Meat merinos prove successful for Amby grazier

Amby grazier John Beitz' switch from wool to meat Merino sheep

John Beitz, Middle Ridge, Amby, with some of his meat merinos.

John Beitz, Middle Ridge, Amby, with some of his meat merinos.


Dabbling in both the meat and wool sheep game is working for John Beitz.


IT wasn’t too long ago that Amby grazier John Beitz had wild dogs eating out his calves and lambs with those that survived to make it to shearing rewarded with low wool prices.

Now the owner of the properties, Middle Ridge and Washpool, spanning 5000 hectares, is enjoying the success of a number of management changes on his cattle, sheep and cropping operation.

It was about 10 years ago when Mr Beitz switched their wool sheep flock to Meat Merino genetics starting with rams from Ben and Cheryl Duxson, Glendemar Stud, Marnoo, Victoria.

The Duxsons were involved in the MLA – Best Wool Best Lamb program in which they spoke of their desire to breed early maturing sheep with plain body types and high fertility. 

Their sheep were said to physically look more like meat sheep, with their mature ewes weighing 60-70kg and cutting 4.5-5.5kg of 19-19.5 micron wool shorn every eight months. 

The Beitz family run a flock of 2100 meat merinos.

The Beitz family run a flock of 2100 meat merinos.

While Mr Beitz and his wife Cathy have since built their flock up to 2100 head of the multipurpose sheep, wild dogs hampered their lambing rates.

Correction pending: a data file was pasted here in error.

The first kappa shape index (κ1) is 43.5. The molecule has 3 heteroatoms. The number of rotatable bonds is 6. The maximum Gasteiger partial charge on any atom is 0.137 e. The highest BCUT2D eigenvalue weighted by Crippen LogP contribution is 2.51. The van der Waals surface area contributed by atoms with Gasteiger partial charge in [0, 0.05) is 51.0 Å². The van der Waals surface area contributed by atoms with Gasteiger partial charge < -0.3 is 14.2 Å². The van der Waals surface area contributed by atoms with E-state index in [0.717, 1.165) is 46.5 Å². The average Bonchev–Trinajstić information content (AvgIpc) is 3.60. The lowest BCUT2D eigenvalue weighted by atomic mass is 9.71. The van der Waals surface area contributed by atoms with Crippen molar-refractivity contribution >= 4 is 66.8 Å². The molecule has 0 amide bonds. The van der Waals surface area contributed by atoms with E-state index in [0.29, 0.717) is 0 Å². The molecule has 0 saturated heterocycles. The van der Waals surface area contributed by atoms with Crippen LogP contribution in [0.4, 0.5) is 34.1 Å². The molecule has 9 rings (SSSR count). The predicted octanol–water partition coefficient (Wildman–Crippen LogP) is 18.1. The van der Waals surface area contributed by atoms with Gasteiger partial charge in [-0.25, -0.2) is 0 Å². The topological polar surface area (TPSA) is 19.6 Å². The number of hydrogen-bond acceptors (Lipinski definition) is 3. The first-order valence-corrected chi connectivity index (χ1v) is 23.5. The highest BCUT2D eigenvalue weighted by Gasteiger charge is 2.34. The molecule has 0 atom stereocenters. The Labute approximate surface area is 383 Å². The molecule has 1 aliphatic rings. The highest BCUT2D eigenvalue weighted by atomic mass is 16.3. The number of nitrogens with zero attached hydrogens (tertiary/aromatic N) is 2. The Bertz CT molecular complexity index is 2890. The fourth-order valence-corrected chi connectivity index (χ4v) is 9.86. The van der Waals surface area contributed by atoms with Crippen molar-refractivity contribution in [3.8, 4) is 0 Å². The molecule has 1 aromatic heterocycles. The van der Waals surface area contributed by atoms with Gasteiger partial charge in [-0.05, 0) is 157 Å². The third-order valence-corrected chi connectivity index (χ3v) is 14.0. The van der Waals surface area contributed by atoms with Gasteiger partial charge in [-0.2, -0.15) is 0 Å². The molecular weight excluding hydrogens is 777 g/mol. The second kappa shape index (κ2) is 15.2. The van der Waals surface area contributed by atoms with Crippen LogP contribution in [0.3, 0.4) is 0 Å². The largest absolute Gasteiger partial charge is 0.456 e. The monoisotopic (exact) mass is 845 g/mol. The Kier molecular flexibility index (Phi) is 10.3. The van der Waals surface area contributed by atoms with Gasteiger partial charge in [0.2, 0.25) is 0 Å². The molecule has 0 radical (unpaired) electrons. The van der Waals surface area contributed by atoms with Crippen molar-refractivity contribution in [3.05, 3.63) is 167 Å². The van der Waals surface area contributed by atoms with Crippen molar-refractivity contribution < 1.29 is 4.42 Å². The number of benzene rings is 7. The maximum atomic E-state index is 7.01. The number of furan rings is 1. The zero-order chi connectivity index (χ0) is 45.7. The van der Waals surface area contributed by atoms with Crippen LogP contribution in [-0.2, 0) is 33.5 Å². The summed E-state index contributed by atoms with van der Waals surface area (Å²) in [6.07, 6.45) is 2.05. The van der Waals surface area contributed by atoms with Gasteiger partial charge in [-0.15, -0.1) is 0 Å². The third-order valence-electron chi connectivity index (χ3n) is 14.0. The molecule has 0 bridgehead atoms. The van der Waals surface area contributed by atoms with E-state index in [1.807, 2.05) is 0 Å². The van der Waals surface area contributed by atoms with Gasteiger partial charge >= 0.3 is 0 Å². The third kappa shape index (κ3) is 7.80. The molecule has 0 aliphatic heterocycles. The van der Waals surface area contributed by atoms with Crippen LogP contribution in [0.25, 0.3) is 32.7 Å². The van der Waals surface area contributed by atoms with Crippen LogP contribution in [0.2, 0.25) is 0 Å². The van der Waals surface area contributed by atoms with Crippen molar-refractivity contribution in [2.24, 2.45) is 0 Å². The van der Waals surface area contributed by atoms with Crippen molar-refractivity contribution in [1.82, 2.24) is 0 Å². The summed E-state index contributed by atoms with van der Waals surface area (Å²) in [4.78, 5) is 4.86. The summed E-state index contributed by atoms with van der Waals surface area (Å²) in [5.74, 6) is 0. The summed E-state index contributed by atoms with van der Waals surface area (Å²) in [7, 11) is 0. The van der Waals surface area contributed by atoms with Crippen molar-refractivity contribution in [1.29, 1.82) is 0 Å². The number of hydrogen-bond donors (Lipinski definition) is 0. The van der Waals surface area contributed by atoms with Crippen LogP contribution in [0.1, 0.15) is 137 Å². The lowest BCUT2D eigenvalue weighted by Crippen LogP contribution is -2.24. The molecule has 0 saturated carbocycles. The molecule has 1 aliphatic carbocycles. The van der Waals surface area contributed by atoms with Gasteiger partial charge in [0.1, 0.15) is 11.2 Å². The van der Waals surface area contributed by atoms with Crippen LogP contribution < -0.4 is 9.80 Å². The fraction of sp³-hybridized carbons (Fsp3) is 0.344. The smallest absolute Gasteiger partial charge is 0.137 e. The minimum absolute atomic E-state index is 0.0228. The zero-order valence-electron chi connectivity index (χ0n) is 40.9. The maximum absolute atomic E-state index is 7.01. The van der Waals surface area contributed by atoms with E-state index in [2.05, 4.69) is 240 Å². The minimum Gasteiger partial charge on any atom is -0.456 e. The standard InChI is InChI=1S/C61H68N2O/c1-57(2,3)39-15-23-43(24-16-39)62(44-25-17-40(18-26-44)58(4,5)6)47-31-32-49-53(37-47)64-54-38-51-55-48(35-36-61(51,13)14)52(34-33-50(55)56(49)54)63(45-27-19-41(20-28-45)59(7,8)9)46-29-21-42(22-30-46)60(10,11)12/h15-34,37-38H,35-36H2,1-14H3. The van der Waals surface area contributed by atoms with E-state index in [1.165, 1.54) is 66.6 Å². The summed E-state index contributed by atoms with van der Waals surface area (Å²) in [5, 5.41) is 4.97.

“I started leaving my rams out all the time because they kept eating my lambs all the time and then whenever it got dry (four years ago) all the late calves at Washpool, they just massacred them,” he said.

“So I had to learn how to trap. I trapped 26 (wild dogs) on Washpool.” 

It led the couple to begin erecting a seven wire plain electric Westonfence three years.

Now, not only are their lambing figures eclipsing 100 per cent following years of 30 to 40 per cent, but wool prices have risen for them too.

Mr Beitz said, most recently, they were able to get 40 odd bales of wool from their sheep following an eight month period with their next sheering due in April.

“They (meat merinos) are miles bigger, no wrinkles, thin skin and now we shear every nine to 10 months and probably get more wool then we used to at 12 months,” he said.

“It allows the old $60,000 wool cheque and then send the lambs down (to kill) and get another $30,000.” 

Mr Beitz has been impressed with his meat merinos.

Mr Beitz has been impressed with his meat merinos.

Traditionally Mr Beitz planted up to 600 hectares of wheat but four years ago he slowly began reducing his planting area.

Now 100 hectares of oats is grown and used to finish their wether lambs before they are sold to Thomas Foods in Tamworth.

They also run a herd of 500 cross bred cows with their weaners taken to feeder weight on the oats and sold at the Roma store sale. 

Last year they turned off 400 wether lambs and 160 feeder cattle. 

Up until 25 years ago, Mr Beitz’ father ran a Hereford herd but he has since gone on to use Santa, Brahman, Brangus, Simmental and Droughtmaster bulls. 

Mr Beitz hopes to begin increasing his meat merino flock numbers with the 2018 season already off to a good start following 123mm of rain in February. 


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